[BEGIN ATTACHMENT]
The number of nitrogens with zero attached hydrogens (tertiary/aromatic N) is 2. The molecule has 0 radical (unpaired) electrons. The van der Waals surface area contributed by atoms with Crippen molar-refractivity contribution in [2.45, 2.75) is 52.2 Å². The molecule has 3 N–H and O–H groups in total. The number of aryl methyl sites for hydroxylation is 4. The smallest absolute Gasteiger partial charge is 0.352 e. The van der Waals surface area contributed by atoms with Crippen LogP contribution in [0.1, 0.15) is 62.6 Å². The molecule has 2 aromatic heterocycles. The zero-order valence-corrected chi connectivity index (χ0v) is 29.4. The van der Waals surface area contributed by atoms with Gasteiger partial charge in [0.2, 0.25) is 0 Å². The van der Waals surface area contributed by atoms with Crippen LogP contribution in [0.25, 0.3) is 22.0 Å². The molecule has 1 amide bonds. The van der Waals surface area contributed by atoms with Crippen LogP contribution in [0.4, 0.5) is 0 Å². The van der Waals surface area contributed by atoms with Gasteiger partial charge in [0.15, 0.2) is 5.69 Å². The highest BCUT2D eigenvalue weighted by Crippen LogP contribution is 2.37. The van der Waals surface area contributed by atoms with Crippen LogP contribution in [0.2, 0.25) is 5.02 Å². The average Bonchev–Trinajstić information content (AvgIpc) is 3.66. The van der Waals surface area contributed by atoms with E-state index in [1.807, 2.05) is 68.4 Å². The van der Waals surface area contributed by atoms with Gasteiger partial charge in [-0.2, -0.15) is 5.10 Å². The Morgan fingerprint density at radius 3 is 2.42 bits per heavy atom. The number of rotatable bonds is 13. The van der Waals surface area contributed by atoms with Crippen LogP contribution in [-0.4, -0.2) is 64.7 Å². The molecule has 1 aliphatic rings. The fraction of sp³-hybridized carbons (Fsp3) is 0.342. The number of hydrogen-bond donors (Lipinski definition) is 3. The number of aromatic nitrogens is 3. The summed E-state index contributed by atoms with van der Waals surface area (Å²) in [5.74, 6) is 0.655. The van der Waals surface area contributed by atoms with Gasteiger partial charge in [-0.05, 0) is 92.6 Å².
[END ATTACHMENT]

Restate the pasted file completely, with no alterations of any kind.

The number of nitrogens with zero attached hydrogens (tertiary/aromatic N) is 2. The molecule has 0 radical (unpaired) electrons. The van der Waals surface area contributed by atoms with Crippen molar-refractivity contribution in [2.45, 2.75) is 52.2 Å². The molecule has 3 N–H and O–H groups in total. The number of aryl methyl sites for hydroxylation is 4. The smallest absolute Gasteiger partial charge is 0.352 e. The van der Waals surface area contributed by atoms with Crippen LogP contribution in [0.1, 0.15) is 62.6 Å². The molecule has 2 aromatic heterocycles. The zero-order valence-corrected chi connectivity index (χ0v) is 29.4. The van der Waals surface area contributed by atoms with Gasteiger partial charge in [0.2, 0.25) is 0 Å². The van der Waals surface area contributed by atoms with Crippen LogP contribution in [0.25, 0.3) is 22.0 Å². The molecule has 1 amide bonds. The van der Waals surface area contributed by atoms with Crippen LogP contribution in [0.4, 0.5) is 0 Å². The van der Waals surface area contributed by atoms with Gasteiger partial charge in [0.15, 0.2) is 5.69 Å². The highest BCUT2D eigenvalue weighted by Crippen LogP contribution is 2.37. The van der Waals surface area contributed by atoms with Crippen LogP contribution in [0.2, 0.25) is 5.02 Å². The average Bonchev–Trinajstić information content (AvgIpc) is 3.66. The van der Waals surface area contributed by atoms with E-state index in [1.807, 2.05) is 68.4 Å². The van der Waals surface area contributed by atoms with Gasteiger partial charge in [-0.2, -0.15) is 5.10 Å². The Morgan fingerprint density at radius 3 is 2.42 bits per heavy atom. The number of rotatable bonds is 13. The van der Waals surface area contributed by atoms with Crippen LogP contribution in [-0.4, -0.2) is 64.7 Å². The molecule has 1 aliphatic rings. The fraction of sp³-hybridized carbons (Fsp3) is 0.342. The number of hydrogen-bond donors (Lipinski definition) is 3. The number of aromatic nitrogens is 3. The summed E-state index contributed by atoms with van der Waals surface area (Å²) in [5.74, 6) is 0.655. The van der Waals surface area contributed by atoms with Gasteiger partial charge in [-0.05, 0) is 92.6 Å².